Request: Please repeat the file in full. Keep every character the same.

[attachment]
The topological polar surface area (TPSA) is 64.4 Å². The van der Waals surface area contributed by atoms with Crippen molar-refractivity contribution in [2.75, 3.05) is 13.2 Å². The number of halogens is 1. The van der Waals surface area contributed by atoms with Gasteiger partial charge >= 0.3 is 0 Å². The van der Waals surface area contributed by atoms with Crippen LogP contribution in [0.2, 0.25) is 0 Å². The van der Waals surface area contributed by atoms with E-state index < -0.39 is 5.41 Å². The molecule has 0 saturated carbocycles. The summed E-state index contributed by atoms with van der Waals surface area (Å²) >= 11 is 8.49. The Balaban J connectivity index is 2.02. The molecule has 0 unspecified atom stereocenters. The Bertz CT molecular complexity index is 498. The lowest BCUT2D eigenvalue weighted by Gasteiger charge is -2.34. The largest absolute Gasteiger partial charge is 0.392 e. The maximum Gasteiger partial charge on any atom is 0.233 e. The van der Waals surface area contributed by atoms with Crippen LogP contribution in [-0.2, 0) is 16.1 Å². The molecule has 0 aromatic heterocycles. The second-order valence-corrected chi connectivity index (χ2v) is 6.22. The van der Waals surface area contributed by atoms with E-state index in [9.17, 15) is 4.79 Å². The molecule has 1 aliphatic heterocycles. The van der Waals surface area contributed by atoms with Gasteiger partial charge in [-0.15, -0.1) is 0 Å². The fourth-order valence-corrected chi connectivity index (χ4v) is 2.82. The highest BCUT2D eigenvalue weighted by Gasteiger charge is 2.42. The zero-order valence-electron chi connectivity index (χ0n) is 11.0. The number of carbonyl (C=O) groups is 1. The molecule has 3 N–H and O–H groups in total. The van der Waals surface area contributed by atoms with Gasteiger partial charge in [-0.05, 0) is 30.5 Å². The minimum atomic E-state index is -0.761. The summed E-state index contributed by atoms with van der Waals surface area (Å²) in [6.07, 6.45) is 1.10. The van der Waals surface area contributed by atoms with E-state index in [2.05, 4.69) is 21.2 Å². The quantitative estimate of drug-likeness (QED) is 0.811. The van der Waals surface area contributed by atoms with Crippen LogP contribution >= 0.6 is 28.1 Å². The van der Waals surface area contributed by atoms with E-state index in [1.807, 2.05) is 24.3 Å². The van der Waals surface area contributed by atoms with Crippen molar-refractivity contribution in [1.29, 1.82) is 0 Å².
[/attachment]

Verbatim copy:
The topological polar surface area (TPSA) is 64.4 Å². The van der Waals surface area contributed by atoms with Crippen molar-refractivity contribution in [2.75, 3.05) is 13.2 Å². The number of halogens is 1. The van der Waals surface area contributed by atoms with Gasteiger partial charge >= 0.3 is 0 Å². The van der Waals surface area contributed by atoms with Crippen LogP contribution in [0.2, 0.25) is 0 Å². The van der Waals surface area contributed by atoms with E-state index < -0.39 is 5.41 Å². The molecule has 0 saturated carbocycles. The summed E-state index contributed by atoms with van der Waals surface area (Å²) >= 11 is 8.49. The Balaban J connectivity index is 2.02. The molecule has 0 unspecified atom stereocenters. The Bertz CT molecular complexity index is 498. The lowest BCUT2D eigenvalue weighted by Gasteiger charge is -2.34. The largest absolute Gasteiger partial charge is 0.392 e. The maximum Gasteiger partial charge on any atom is 0.233 e. The van der Waals surface area contributed by atoms with Crippen LogP contribution in [-0.2, 0) is 16.1 Å². The molecule has 0 aromatic heterocycles. The second-order valence-corrected chi connectivity index (χ2v) is 6.22. The van der Waals surface area contributed by atoms with E-state index in [9.17, 15) is 4.79 Å². The molecule has 1 aliphatic heterocycles. The van der Waals surface area contributed by atoms with Gasteiger partial charge in [-0.15, -0.1) is 0 Å². The fourth-order valence-corrected chi connectivity index (χ4v) is 2.82. The highest BCUT2D eigenvalue weighted by Gasteiger charge is 2.42. The zero-order valence-electron chi connectivity index (χ0n) is 11.0. The number of carbonyl (C=O) groups is 1. The molecule has 3 N–H and O–H groups in total. The van der Waals surface area contributed by atoms with Gasteiger partial charge in [-0.05, 0) is 30.5 Å². The minimum atomic E-state index is -0.761. The summed E-state index contributed by atoms with van der Waals surface area (Å²) in [6.07, 6.45) is 1.10. The van der Waals surface area contributed by atoms with E-state index in [2.05, 4.69) is 21.2 Å². The quantitative estimate of drug-likeness (QED) is 0.811. The van der Waals surface area contributed by atoms with Crippen LogP contribution >= 0.6 is 28.1 Å². The van der Waals surface area contributed by atoms with E-state index in [1.807, 2.05) is 24.3 Å². The van der Waals surface area contributed by atoms with Crippen molar-refractivity contribution in [1.29, 1.82) is 0 Å².